The Impact Of Sleep Deprivation In The Workplace

Sleep deprivation

Yawn…if just seeing the word makes you yawn and feel tired then you may want to consider if you are getting enough sleep every night.  Having problems with sleep, or sleep deprivation, is a common issue with many people in the UK, with the NHS estimating that one in three people suffer poor sleep.

The reasons for this can be varied, with some people blaming the use of computers, taking their work home with them or even stress for their lack of sleep. Sleep deprivation is well known for causing low moods, with people experiencing negative emotions more easily when tired and a reduction in their levels of productivity.

A Nation of Tired Workers

New research from Sealy UK reveals that the vast majority of employees in the UK are reporting to work feeling sleep deprived. The survey of 5,000 people across the UK of working age found that 70% admitted that they felt that they could function much better at work if they could sleep better.

Along with this, a staggeringly high 77% felt that they did not get to have the rest and recovery time that was needed to help them feel both happy and healthy. This in turn leads to issues in the workplace with 65% losing their temper or being irritable to colleagues. It’s not only a lack of productivity (30%) or change in temperament that raises eyebrows, but the fact that 1 in 25 workers are so tired that they have fallen asleep while in the workplace.

What should be particularly worrying for employers across the UK is that 11% of workers have had an accident at work recently due to feeling tired, which includes a trip or a slip. Given the incredibly high rates of tiredness in professions such as construction (77%) or transport and communications (76%), the prospect for an increase in accidents should be particularly worrisome given these industries present plenty of opportunities for life threatening injuries.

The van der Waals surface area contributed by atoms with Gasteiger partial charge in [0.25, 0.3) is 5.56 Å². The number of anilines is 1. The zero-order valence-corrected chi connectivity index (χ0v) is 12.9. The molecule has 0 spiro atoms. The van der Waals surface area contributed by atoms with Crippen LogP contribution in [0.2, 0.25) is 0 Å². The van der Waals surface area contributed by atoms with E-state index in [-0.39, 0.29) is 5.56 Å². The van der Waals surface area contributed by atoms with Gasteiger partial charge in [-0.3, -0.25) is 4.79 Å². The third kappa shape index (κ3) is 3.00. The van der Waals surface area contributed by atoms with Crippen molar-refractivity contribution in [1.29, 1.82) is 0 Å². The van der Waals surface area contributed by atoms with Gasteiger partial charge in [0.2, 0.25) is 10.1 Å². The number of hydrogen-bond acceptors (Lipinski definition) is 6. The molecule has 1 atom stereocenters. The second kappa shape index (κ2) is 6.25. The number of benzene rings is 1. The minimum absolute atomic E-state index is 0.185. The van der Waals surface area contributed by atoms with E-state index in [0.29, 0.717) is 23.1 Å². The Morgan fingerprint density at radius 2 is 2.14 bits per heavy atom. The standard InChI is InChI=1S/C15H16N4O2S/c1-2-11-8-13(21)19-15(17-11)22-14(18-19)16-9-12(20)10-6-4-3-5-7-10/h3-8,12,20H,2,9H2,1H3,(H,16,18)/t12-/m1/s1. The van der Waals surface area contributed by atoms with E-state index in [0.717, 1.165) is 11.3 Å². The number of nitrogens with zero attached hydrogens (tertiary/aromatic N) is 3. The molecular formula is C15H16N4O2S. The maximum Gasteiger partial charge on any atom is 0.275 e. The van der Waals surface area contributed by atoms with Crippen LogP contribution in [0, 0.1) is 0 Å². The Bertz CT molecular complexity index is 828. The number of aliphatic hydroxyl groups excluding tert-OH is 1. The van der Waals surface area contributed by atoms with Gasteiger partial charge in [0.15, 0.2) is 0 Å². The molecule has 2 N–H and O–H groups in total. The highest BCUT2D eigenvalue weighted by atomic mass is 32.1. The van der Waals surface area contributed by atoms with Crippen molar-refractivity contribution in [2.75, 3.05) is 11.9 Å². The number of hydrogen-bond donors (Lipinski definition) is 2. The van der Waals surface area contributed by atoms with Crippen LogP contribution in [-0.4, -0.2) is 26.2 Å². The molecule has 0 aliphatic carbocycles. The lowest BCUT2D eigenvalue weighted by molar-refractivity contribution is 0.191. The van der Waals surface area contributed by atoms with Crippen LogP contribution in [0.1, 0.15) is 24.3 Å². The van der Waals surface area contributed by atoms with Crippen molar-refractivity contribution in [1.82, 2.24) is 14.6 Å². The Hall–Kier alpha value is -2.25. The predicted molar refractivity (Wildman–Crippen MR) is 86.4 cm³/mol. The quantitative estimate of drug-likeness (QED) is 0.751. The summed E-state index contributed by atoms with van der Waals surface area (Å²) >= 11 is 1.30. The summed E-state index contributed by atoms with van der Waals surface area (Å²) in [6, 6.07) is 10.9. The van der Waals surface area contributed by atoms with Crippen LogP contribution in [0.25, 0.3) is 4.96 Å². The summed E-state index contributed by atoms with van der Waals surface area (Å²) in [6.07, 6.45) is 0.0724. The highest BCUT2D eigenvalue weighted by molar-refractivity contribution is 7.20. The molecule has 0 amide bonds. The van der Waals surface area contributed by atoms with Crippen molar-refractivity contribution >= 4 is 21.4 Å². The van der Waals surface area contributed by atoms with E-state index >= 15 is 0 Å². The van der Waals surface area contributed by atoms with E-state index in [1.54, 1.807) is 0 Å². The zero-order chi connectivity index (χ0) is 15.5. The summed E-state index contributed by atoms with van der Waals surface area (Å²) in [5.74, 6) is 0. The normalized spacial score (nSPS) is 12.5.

Indeed, in October 2017 a fatigued train driver experienced a ‘mini-sleep’ which resulted in their train hitting the buffers in London King’s Cross, so it is in both the employer and the employee’s best interests to try and ensure they are well rested.

The most sleep deprived professions were found to be:

  • Hospitality (86%)
  • Banking and finance (79%)
  • Construction (77%)
  • Retail (76%)
  • Transport and Communications (76%)

It is understandable then that managers should consider how they can put sleep high on their agenda, as a well rested workforce is not only more productive but also safer. This can include encouraging flexible working to enforcing that work is not taken home by employees, allowing them to rest during their non-working hours.

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Sarah Jubb

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